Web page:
Pine trees, scorched earth

Image: Lars Englund


It is not new that Pinheiros suffers from the expulsion of its former residents

In a few days, another townhouse will collapse in the São Paulo neighborhood of Pinheiros. It is a large two-story townhouse, worn down by time, but which still shelters many lives. They are small businesses that have been there for decades. The tenants have already been warned, they have been given a deadline to leave with all their merchandise and work furniture. More small people expelled by big – or rather – huge businesses.

I follow from afar the suffering of these people of small social stature, so small that they can simply be excluded from their tiny spaces where they struggle for an honorable life. Personal feeling of impotence when faced with the sight of a small shopkeeper in a shop where they sell everything that “a housewife” (as they used to say…) looks for in order to take good care of her home. Brooms, squeegees, buckets, cleaning cloths, including the popular “dust cloth” (does anyone still know this expression?), aprons, mats, trash cans, soap dishes, plates, cups, in short, essential everyday items .

His look is resigned, of deep sadness, nothing to do but move to a distant neighborhood, across the bridge (over the Pinheiros River) and try to make a new parish. There goes 23 years of work, fixed in the same place, but what to do? He tells me desolately: “we managed to beat the pandemic, but…”, and I complete: but not the capitalists! Ah, I remember well this man interviewed by TV Globo in an article about the difficulties of small businesses in the pandemic. So much struggle...

I also suffer for the recent widow of the little shop next door. She lost her husband suddenly not long ago. But she and her son had decided to continue with the small business that her husband had built with her for decades, and whose success was attested not only by the residents of the neighborhood but also by those who came from far away to buy their LPs, CDs, DVDs, phonograph needles. increasingly rare on the market. And what about the suffering of the old barber standing on the sidewalk waiting for a customer? What will become of those customers that he has also served for many years and who will no longer be able to count on his barbershop? His desolate look is that of someone who has lost his way in life.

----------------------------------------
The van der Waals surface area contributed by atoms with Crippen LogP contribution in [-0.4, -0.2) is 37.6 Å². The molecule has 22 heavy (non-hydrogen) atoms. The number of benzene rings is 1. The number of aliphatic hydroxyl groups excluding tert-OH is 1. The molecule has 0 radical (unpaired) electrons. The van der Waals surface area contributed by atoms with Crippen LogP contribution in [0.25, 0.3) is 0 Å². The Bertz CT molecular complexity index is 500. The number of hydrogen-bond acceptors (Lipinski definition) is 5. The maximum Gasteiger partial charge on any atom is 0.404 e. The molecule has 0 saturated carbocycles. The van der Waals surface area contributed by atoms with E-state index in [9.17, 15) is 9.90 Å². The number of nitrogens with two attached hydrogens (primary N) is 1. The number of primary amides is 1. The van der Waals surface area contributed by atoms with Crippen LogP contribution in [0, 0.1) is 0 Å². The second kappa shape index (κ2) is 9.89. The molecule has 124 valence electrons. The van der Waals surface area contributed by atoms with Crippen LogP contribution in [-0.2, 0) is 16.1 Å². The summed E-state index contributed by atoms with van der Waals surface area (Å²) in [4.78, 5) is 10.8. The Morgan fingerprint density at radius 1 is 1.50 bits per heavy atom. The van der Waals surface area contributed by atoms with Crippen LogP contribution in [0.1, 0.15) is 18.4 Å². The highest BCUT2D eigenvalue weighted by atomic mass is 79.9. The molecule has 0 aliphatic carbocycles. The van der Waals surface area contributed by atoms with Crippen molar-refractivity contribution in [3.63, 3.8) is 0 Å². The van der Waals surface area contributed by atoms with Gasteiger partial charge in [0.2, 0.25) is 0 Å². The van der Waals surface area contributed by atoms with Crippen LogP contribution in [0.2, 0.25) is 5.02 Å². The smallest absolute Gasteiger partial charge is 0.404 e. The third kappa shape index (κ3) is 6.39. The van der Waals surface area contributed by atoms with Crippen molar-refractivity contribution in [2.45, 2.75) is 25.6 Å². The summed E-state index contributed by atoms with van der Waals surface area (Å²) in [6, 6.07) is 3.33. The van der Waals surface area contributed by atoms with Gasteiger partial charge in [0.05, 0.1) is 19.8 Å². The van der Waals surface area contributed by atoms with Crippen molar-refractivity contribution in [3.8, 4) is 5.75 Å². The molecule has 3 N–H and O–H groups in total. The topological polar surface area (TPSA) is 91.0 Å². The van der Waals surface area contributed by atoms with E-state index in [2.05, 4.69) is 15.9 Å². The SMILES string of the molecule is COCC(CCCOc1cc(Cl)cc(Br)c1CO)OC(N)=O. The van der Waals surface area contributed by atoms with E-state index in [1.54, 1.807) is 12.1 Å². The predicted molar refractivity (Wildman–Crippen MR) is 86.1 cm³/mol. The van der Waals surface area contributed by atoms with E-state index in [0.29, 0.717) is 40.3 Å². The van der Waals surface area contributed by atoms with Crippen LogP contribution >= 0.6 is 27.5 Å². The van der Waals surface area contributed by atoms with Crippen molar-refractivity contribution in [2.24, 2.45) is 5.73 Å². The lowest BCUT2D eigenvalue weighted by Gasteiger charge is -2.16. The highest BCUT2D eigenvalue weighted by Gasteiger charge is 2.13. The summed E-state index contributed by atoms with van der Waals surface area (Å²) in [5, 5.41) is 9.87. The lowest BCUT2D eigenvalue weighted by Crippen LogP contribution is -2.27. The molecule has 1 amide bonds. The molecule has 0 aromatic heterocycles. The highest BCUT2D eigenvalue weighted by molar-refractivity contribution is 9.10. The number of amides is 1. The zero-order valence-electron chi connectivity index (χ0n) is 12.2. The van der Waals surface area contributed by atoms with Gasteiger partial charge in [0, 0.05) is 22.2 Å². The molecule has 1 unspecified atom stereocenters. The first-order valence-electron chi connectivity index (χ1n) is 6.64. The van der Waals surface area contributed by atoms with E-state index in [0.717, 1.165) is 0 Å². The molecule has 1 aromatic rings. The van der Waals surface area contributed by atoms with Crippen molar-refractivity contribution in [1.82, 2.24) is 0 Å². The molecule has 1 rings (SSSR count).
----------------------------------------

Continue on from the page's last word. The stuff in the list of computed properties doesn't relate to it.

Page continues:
It is not new that Pinheiros suffers from the expulsion of its former residents. Or rather, those who suffer are these simple people who struggle for their daily bread. But the ones who win, without a doubt, are the speculators, the builders, the banks, all “heartless” people, as the old people used to say. As I have lived here for decades, I have been able to follow several waves of attacks against its residents.

A sad example was the demolition of Rua Martin Carrasco and its surroundings. There, on the street in front of the square by the church of Pinheiros, was the popular Fotolândia, founded more than 70 years ago by a photographer who emigrated from Japan. During the dictatorship of Getúlio Vargas, he and his family suffered from the ban on speaking Japanese. So at night, the lights were turned off and a teacher gave clandestine classes so the children wouldn't lose their parents' language. So much history lost in the memory of families! Anyway, the family managed to survive with their work in the photo shop. Later, his father's small business was inherited by his son, who is also a photographer. The store prospered – it's hard to find any old Pinheiros resident – ​​who didn't take a ¾ with him. And so some thirty years passed until the construction companies, always associated with the public authorities, succeeded in demolishing that entire area.

After expelling the old residents – many tenants among them – a large square was erected with precarious backless benches, very suitable for not providing comfort to the homeless. Thanks, however, to the struggle of people with an eye on society, the City Hall was forced to provide more comfortable and beautiful benches. Also thanks to these activists of social and environmental causes, trees were planted and even managed to build a small forest in a corner that escaped the greed of builders. The square was beautiful, however, at the expense of how much suffering…